As a comparison point, we generally find that models become useful at a WER of about 30 percent, so a 50 percent drop is a big deal! Of course we flip ahead to Appendix C (page 21 of the official Whisper paper) to try to figure out what’s going on. We find that non-English languages all get the same text-cleaning, with some innocuous steps like casting text to lowercase and removing parentheses. And also:

3. Replace any markers, symbols, and punctuation characters with a space, i.e. when the Unicode category of each character in the NFKC-normalized string starts with M, S, or P.

Record scratch.

To understand why this is so startling, we need to talk a little bit about the writing system for Tamil. It is an example of a “Brahmic script”, a family of writing systems used throughout India and across Southeast Asia. In these systems there are two ways to write each vowel, one that is "independent", so a letter in the usual sense, and another as a ligature attached to a consonant. For example, here’s the independent form of “I”: 

When paired with a consonant within a syllable, it’s written as: ி

For example, the syllable “ki” would be written as:

k + i = ki 

க் + இ = கி

You can see the ligature as the curly bit on the right. At this point you might have guessed the issue: In Unicode, all of these ligatures are categorized as “markers”. This means that Whisper’s text cleaning removes them—removes most of the vowels in a typical Tamil word—and replaces them with spaces. To give a sense of how that impacts the readability of a sentence, here’s a before and after example:

Original: "அலாஸ்காவின் ஃபேர்பேங்க்ஸுக்கு தெற்கே ஆயிரக்கணக்கான பீப்பாய்கள் கச்சா எண்ணெயைக் கொட்டியதைத் தொடர்ந்து டிரான்ஸ்-அலாஸ்கா பைப்லைன் அமைப்பின் 800 மைல்கள் மூடப்பட்டன."

Transliterated: "Alāskāviṉ ḥpērpēṅksukku teṟkē āyirakkaṇakkāṉa pīppāykaḷ kaccā eṇṇeyaik koṭṭiyatait toṭarntu ṭirāṉs-alāskā paiplaiṉ amaippiṉ 800 mailkaḷ mūṭappaṭṭaṉa."

"Standardized": "அல ஸ க வ ன ஃப ர ப ங க ஸ க க த ற க ஆய ரக கணக க ன ப ப ப ய கள கச ச எண ண ய க க ட ட யத த த டர ந த ட ர ன ஸ அல ஸ க ப ப ல ன அம ப ப ன 800 ம ல கள ம டப பட டன "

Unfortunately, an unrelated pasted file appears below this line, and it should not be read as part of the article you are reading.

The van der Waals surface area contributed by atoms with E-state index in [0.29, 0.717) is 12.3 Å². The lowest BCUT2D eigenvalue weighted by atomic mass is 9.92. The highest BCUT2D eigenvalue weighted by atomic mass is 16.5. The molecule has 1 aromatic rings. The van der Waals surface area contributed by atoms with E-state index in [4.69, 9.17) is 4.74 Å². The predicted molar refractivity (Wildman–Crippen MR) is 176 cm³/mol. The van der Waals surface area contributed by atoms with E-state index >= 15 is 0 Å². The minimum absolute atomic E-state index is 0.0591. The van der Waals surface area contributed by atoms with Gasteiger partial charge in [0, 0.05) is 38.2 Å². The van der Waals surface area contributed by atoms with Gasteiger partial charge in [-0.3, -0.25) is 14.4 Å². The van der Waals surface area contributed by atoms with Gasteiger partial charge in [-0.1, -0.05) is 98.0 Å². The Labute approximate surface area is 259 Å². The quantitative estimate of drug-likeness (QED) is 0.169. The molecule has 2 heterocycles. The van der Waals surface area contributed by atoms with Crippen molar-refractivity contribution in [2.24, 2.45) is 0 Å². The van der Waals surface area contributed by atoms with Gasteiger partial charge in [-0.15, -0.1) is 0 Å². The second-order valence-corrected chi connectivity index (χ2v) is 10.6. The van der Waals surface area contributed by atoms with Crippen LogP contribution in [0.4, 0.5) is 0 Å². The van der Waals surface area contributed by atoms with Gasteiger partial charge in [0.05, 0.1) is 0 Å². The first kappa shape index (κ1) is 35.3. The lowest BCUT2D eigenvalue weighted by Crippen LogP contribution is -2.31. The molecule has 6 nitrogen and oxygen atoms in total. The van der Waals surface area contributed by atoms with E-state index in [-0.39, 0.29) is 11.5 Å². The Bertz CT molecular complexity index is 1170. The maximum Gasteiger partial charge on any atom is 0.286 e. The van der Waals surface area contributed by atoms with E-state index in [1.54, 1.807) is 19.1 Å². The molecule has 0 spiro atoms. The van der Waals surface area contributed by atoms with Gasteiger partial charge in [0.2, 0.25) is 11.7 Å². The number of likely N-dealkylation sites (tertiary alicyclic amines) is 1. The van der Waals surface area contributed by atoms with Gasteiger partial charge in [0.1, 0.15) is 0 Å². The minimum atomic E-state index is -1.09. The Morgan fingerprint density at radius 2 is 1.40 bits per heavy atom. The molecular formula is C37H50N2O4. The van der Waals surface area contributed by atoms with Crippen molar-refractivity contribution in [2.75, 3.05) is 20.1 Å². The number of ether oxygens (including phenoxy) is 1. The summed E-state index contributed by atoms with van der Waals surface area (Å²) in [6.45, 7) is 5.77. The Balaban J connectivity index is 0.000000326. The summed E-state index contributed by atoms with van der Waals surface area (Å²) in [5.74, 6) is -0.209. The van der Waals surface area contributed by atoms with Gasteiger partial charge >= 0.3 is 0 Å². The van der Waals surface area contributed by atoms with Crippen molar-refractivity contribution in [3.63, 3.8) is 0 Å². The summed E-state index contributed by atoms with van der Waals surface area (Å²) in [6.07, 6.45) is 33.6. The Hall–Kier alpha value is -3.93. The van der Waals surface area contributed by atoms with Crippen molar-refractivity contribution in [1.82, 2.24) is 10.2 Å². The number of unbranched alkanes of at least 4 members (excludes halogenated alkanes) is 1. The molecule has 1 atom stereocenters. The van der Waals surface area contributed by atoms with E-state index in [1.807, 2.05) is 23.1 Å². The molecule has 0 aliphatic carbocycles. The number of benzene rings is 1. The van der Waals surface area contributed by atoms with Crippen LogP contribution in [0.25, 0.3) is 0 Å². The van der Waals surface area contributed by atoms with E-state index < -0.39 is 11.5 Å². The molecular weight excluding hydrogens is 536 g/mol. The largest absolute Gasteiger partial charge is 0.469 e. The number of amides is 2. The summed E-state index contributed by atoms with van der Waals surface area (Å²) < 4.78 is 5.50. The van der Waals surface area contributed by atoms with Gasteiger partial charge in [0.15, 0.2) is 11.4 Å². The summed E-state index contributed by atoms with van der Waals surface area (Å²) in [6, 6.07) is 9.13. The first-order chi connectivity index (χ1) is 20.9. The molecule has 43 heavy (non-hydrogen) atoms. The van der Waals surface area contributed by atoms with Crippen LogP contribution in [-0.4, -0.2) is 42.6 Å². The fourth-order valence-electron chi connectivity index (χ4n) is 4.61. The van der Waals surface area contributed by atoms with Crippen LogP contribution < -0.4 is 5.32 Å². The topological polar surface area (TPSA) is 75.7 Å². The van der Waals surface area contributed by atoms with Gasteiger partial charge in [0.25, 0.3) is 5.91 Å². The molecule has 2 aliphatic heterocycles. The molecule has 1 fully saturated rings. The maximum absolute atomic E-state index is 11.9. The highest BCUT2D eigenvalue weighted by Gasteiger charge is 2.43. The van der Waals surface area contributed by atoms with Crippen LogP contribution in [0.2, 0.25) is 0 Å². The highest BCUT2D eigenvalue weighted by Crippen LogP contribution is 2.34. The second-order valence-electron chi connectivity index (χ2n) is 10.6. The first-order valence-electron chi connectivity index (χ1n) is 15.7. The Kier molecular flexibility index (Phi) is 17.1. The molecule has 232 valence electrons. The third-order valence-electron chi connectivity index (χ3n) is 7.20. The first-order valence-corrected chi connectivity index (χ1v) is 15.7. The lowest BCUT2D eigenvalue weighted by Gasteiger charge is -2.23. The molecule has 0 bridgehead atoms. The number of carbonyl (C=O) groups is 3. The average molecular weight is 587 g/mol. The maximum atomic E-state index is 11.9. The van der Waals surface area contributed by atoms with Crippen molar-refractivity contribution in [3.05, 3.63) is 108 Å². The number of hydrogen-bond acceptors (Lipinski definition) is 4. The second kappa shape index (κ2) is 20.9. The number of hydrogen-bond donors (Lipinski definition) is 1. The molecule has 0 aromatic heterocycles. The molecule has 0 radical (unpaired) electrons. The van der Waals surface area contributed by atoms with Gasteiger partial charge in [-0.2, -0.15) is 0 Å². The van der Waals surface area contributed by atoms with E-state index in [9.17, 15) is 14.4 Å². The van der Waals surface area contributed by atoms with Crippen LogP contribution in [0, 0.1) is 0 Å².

Transliterated: "Ala sa ka va ṉa ḥpa ra pa ṅa ka sa ka ka ta ṟa ka āya raka kaṇaka ka ṉa pa pa pa ya kaḷa kaca ca eṇa ṇa ya ka ka ṭa ṭa yata ta ta ṭara na ta ṭa ra ṉa sa ala sa ka pa pa la ṉa ama pa pa ṉa 800 ma la kaḷa ma ṭapa paṭa ṭaṉa"

Remember, text cleaning is applied before computing WER. Given that this standardization breaks most words into a series of consonants, we don’t think it’s correct to call Whisper’s quoted WER results for Tamil, Hindi, and most other languages from India and Southeast Asia “word error rates”. All of the added spaces increase the number of “words” in the sentence; incorrect vowels often disappear, and incorrect consonants get counted in isolation, rather than affecting the word they were formerly part of.

All of these effects work to reduce the “WER” quoted for these languages—in our estimation, by about 30%.

Beyond Tamil: A billion speaker issue with OpenAI's text cleaning

As we’ve alluded to, Tamil is the language where we first spotted the issues described above, but OpenAI’s text cleaning procedure draws into question Whisper’s stated word error rates across more than a dozen languages written in Brahmic scripts, including some of the most widely-spoken languages in the world.

We checked, and every one of those languages is affected by this bug in a similar way. Altogether, it’s a bug affecting languages spoken by over one billion people.

How do oversights like this happen, and how can they be prevented? We don’t know how OpenAI developed their text cleaning workflow, and so can’t say how they could have avoided this particular error. However, from Deepgram's research experience, we’ve learned that having at least one native or near-native speaker of a given language on the model development team is the best way to identify and correct issues like the one we explained above. There's huge diversity in languages and how they are written, and we have to account for that in order to build the world’s best transcription models.

If you have any feedback about this post, or anything else around Deepgram, we'd love to hear from you. Please let us know in our GitHub discussions .